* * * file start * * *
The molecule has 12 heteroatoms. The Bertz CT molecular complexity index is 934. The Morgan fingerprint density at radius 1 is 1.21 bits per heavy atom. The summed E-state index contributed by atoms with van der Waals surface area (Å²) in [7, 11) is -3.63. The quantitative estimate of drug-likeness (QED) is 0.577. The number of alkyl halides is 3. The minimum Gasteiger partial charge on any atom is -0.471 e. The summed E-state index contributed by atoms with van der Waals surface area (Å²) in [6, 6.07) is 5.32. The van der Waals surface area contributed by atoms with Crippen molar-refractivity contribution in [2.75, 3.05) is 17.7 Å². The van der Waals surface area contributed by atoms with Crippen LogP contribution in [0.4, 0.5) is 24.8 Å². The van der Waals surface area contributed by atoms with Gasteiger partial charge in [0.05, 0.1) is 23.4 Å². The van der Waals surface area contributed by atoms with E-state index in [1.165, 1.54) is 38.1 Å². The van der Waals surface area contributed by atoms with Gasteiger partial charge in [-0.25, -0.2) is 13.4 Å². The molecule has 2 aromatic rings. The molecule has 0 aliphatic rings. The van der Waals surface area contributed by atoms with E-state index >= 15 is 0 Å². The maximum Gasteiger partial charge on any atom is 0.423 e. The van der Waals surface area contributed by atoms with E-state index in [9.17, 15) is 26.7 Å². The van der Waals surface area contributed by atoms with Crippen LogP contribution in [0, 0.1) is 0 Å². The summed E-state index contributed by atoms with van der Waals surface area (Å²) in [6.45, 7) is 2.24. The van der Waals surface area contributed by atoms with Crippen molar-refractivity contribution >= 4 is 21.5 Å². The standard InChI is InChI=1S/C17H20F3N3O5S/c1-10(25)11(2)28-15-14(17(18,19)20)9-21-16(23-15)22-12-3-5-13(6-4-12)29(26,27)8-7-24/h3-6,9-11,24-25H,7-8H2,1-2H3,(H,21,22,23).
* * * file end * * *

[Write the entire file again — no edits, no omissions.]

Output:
The molecule has 12 heteroatoms. The Bertz CT molecular complexity index is 934. The Morgan fingerprint density at radius 1 is 1.21 bits per heavy atom. The summed E-state index contributed by atoms with van der Waals surface area (Å²) in [7, 11) is -3.63. The quantitative estimate of drug-likeness (QED) is 0.577. The number of alkyl halides is 3. The minimum Gasteiger partial charge on any atom is -0.471 e. The summed E-state index contributed by atoms with van der Waals surface area (Å²) in [6, 6.07) is 5.32. The van der Waals surface area contributed by atoms with Crippen molar-refractivity contribution in [2.75, 3.05) is 17.7 Å². The van der Waals surface area contributed by atoms with Crippen LogP contribution in [0.4, 0.5) is 24.8 Å². The van der Waals surface area contributed by atoms with Gasteiger partial charge in [0.05, 0.1) is 23.4 Å². The van der Waals surface area contributed by atoms with E-state index in [1.165, 1.54) is 38.1 Å². The van der Waals surface area contributed by atoms with Gasteiger partial charge in [-0.25, -0.2) is 13.4 Å². The molecule has 2 aromatic rings. The molecule has 0 aliphatic rings. The van der Waals surface area contributed by atoms with E-state index >= 15 is 0 Å². The maximum Gasteiger partial charge on any atom is 0.423 e. The van der Waals surface area contributed by atoms with E-state index in [9.17, 15) is 26.7 Å². The van der Waals surface area contributed by atoms with Crippen LogP contribution in [0, 0.1) is 0 Å². The summed E-state index contributed by atoms with van der Waals surface area (Å²) in [6.45, 7) is 2.24. The van der Waals surface area contributed by atoms with Crippen molar-refractivity contribution >= 4 is 21.5 Å². The standard InChI is InChI=1S/C17H20F3N3O5S/c1-10(25)11(2)28-15-14(17(18,19)20)9-21-16(23-15)22-12-3-5-13(6-4-12)29(26,27)8-7-24/h3-6,9-11,24-25H,7-8H2,1-2H3,(H,21,22,23).